10 Criminally Underrated Forwards

Whether it be due to playing an unrecognized role or being in the pale shadow of one of their companions, there are some forwards that just don’t get the credit they deserve. Let’s take a look.

Mikael Renberg
The Legion of Doom line was incredibly popular amongst Flyers fans, that can’t be denied. However, it seems that the one European member of the line gets the least credit. Granted, playing on a line with Leclair and Lindros will cause at least a slight overshadowing, but Renberg does not get the praise he deserves for his exceptional hustle and fantastic hands – and sadly, most likely never will. Something along the lines of “Hey, who played drums on the first two blink-182 albums?”

Alex Tanguay
There is recognition of his skill prominent in the NHL, but it feels as though he might get more praise if he more frequently used his fantastic shot. He’s an excellent playmaker (most notably in traffic), which has made him popular amongst his teammates, but I’m certain that many fans and coaches have thought to themselves “IF TANGUAY DOESN’T START FIRING AT THE NET, I’M TAKING A GALLON OF GASOLINE AND A MATCH TO THE SADDLEDOME AND IGNITING HIS GLOVES!”

Patrick Sharp
He plays on a line with two of the 10 best young talents in the NHL today (Patrick Kane and Jonathan Toews), but Sharpie alone is a master of special teams playing and clutch scoring. Sadly, his slightly less jaw-dropping overall scoring numbers leave him the unloved child of the top three in the Windy City.

Daniel Briere
It’s hard not to recognize Briere’s talent as a fantastic playmaker and effective net attacker, but he’s a more complete player than most would realize. He can certainly play the role of little ball of hate when provoked, usually posting somewhere between 60-80 PIMs a year. But he’s not small – he’s fun sized.

To paraphrase a quote from my all-time favorite movie (The Big Lebowski), “ALL RIIIGHT, WAY TO GO, DANNYYY!”

John McKenzie
Great impact player and agitator, “Pie” does not get his due. #19 should never have been worn on Causeway Street by Joe Thornton or Tyler Seguin – Because it should have long since been retired.

Jason Pominville
Despite being a well-liked captain, the accolades that go to Sabres players in recent times usually go to Derek Roy (now of the Stars) and Thomas Vanek. Unjust. Pominville is a set up man of Adam Oates caliber and plays a gentlemanly (but not soft) game in a manner that should be much more appreciated.

Ryan Callahan
See that determination? The young man from Rochester, NY captaining his favorite team is a better leader by example than anyone in the game today. If he’s on the ice, you’re probably not going to score. Deal with it. Callahan has gained some recognition having won the NHL extra effort award three of the past four seasons, but most of his love comes exclusively from the Blueseaters at MSG. Shame. He must spend his off nights at the hotel watching “The Big Year” on HBO. Of all the Charlie Browns in the world, he’s the Charlie Browniest.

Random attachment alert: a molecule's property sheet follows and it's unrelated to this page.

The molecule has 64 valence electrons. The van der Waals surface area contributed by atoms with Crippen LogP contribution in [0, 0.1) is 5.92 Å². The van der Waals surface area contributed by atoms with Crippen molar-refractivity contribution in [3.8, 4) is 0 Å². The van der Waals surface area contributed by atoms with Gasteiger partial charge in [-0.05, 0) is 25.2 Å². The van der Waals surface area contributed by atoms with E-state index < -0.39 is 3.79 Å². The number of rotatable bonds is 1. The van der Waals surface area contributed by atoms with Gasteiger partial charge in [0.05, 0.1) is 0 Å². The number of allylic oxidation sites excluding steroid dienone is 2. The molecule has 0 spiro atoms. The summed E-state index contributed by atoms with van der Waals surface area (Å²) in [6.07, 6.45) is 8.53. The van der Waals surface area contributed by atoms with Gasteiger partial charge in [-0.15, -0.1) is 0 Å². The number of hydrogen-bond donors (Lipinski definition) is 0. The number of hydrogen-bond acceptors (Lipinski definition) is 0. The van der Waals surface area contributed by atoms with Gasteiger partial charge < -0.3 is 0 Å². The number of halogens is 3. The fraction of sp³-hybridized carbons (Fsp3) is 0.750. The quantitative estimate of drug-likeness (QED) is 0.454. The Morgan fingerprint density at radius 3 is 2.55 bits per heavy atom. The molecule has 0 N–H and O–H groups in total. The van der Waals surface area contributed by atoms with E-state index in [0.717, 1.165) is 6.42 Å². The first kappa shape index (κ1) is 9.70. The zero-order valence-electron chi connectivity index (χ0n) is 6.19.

Justin Williams
Perhaps Williams would get more acknowledgement had he not missed as much time as he has with injuries. Even then, he has the same combination of talent and guts that made Peter Forsberg a modern legend, but too often that goes unappreciated.

Igor Larionov
Sometimes the doors are simply opened too late, and those who deserve better pay a price for it. Igor may have been one of the best skaters of the past 40 years, but spending his most productive years in the Soviet league caused him to be one of the less well known Red Army players in North America. Even though Larionov was one of the few Soviets who made the move over to the NHL, there’s some stigma that causes his name to be less recognized than that of Kharlamov or Tretiak. But all 3 players made a tremendous impact, and that’s why each of them are in the Hall in Toronto.

Lastly, but perhaps most significantly…

Patrice Bergeron
Let’s break this down a bit:

The Frank J. Selke Trophy being nearly unanimously given to Bergy is definitely a sure sign of the tides beginning to turn somewhat. But even with his progress slowed by concussions and other injuries, he was more persistent and hard working than just about anyone else in the sport. He’s had great success internationally (being the newest member of the Triple Gold Club, having won the Stanley Cup, Olympic gold, and IIHF World Championship gold – and also being one of only a handful alongside the likes of Shanahan, Sakic, and Toews who’ve also won gold at the World U20s), often being part of a line with superstars such as Corey Perry and Sid the Kid. But how many hockey fans know facts such as that? But it proves a lot about him as a player and worker, and these credentials may just get him in the Hall one day.

Perhaps time will tell more about how much some of these players are worth to the game. Hindsight is always 20/20, and it’ll be more indicative of what they’ve offered. We shall see.


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